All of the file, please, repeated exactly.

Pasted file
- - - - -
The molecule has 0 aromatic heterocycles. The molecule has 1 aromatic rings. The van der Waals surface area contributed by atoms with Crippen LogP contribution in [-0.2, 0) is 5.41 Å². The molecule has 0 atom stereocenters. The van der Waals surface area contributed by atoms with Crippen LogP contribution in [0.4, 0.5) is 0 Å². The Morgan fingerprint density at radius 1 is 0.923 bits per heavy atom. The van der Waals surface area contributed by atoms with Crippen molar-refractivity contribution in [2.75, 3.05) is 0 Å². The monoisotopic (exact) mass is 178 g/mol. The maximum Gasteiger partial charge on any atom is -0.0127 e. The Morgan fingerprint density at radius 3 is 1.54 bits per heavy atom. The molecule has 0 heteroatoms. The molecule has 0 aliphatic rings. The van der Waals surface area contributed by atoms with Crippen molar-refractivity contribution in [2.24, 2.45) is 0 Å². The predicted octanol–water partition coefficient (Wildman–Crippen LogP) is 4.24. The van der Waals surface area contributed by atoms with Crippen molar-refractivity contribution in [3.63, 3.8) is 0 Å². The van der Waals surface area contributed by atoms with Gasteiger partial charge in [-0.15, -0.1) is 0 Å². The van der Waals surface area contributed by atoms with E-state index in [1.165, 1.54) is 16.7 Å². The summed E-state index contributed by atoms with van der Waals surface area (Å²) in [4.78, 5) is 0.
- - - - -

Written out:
The molecule has 0 aromatic heterocycles. The molecule has 1 aromatic rings. The van der Waals surface area contributed by atoms with Crippen LogP contribution in [-0.2, 0) is 5.41 Å². The molecule has 0 atom stereocenters. The van der Waals surface area contributed by atoms with Crippen LogP contribution in [0.4, 0.5) is 0 Å². The Morgan fingerprint density at radius 1 is 0.923 bits per heavy atom. The van der Waals surface area contributed by atoms with Crippen molar-refractivity contribution in [2.75, 3.05) is 0 Å². The monoisotopic (exact) mass is 178 g/mol. The maximum Gasteiger partial charge on any atom is -0.0127 e. The Morgan fingerprint density at radius 3 is 1.54 bits per heavy atom. The molecule has 0 heteroatoms. The molecule has 0 aliphatic rings. The van der Waals surface area contributed by atoms with Crippen molar-refractivity contribution in [2.24, 2.45) is 0 Å². The predicted octanol–water partition coefficient (Wildman–Crippen LogP) is 4.24. The van der Waals surface area contributed by atoms with Crippen molar-refractivity contribution in [3.63, 3.8) is 0 Å². The van der Waals surface area contributed by atoms with Gasteiger partial charge in [-0.15, -0.1) is 0 Å². The van der Waals surface area contributed by atoms with E-state index in [1.165, 1.54) is 16.7 Å². The summed E-state index contributed by atoms with van der Waals surface area (Å²) in [4.78, 5) is 0.